Joe said...

Witt's "Lincoln's Code: The Laws of War in American History" was a good book.

I did not read it but his "Patriots and Cosmopolitans: Hidden Histories of American Law" "shows how law and constitutionalism have powerfully shaped and been shaped by the experience of nationhood at key moments in American history."

I welcome his comments. The author gets to write what publishers take, of course.

Michael C. Dorf said...

W/r/t the emergency question and Justice Scalia as raised by David Ricardo: Trump has occasionally suggested that he has inherent authority to declare a national emergency to build a wall. That strikes me as dangerous but also hyperbolic. To the extent that the administration has competent lawyers still working for it, they will draft a declaration that relies entirely on power delegated by Congress. Justice Scalia would have treated the matter as one of statutory interpretation, as will all of the current justices, should the issue come before them. I cannot see any of the current justices (or any who has served in recent memory) willing to say that a president could, in the absence of congressional authorization, simply shift funds appropriated by Congress for one set of projects to another on the ground that an "emergency" justifies doing so. Thus, the question--assuming a ripe controversy, jurisdiction, a cause of action, and the other requisites of a justiciable case--is sub-constitutional.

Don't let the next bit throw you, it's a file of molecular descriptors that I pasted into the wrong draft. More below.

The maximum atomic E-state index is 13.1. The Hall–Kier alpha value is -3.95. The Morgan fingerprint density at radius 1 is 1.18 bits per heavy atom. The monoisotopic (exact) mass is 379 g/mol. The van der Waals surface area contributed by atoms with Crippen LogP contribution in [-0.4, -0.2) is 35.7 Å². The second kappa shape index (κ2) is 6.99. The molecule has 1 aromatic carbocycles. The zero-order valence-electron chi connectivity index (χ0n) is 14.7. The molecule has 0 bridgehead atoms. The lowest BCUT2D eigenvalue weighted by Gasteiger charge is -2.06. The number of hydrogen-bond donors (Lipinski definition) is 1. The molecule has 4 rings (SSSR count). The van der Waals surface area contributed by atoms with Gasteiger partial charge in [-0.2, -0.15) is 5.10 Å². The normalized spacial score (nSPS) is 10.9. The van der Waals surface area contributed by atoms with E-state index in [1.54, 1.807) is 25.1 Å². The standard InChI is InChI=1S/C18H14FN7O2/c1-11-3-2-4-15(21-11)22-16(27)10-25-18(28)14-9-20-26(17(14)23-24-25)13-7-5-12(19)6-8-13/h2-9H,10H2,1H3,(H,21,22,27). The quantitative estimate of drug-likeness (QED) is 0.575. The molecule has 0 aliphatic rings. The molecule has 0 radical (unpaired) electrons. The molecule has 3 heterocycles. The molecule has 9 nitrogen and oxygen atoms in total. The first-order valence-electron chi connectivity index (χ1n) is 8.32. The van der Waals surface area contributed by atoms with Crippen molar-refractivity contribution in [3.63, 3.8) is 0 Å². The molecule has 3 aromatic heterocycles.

David Ricardo said...

The Atlantic has an article that goes through some of the statutes on a Emergency and what has happened under the various Emergencies that have been declared.

https://www.theatlantic.com/magazine/archive/2019/01/presidential-emergency-powers/576418/

The historical examples in the article are interesting in that they involve actions by the executive branch to limit or prohibit private action that would otherwise be allowed, on the basis that there is a national emergency. There does not seem to be any example where the issue was purely appropriations of funds. Mr. Dorf appears to suggest that there is no Constitutional question here, only one of statutory interpretation but that does not seem to be the case. In fact, it would seem there are two question.


1. Has Congress in the various statutes actually and specificaully given the executive branch the limited or unlimited authority to shift funds appropriated by Congress under a National Emergency?

and

2. If Congress has done so, is that Consitutional in that Congress is delegating to the executive branch an authority that is specifically granted to Congress with no Constitutional language allowing Congress to delegate it to another branch? If so, what other provisions of the Constitution has the Congress ceded or can cede to the executive branch in the event of a national emergency? All of them? If not all of them, how is one to delineate between which powers can be ceded and which cannot? It certainly seems, at least de facto, that the Congress has ceded the power to declare war to the executive office.

The first question would seem to be the one of statutory interpretation that Mr. Dorf refers to, the second would seem to be one of a previously unaddressed Constitutional interpretation, and that is the question all of us wonder where the Court, particularly the originalists and the conservatives and the narrow interpreters would come down on.

Given the political biases of the Court it is only partial sarcasm to suggest that a decision would be that it's okay for a Republican President to do so, but not a Democratic one.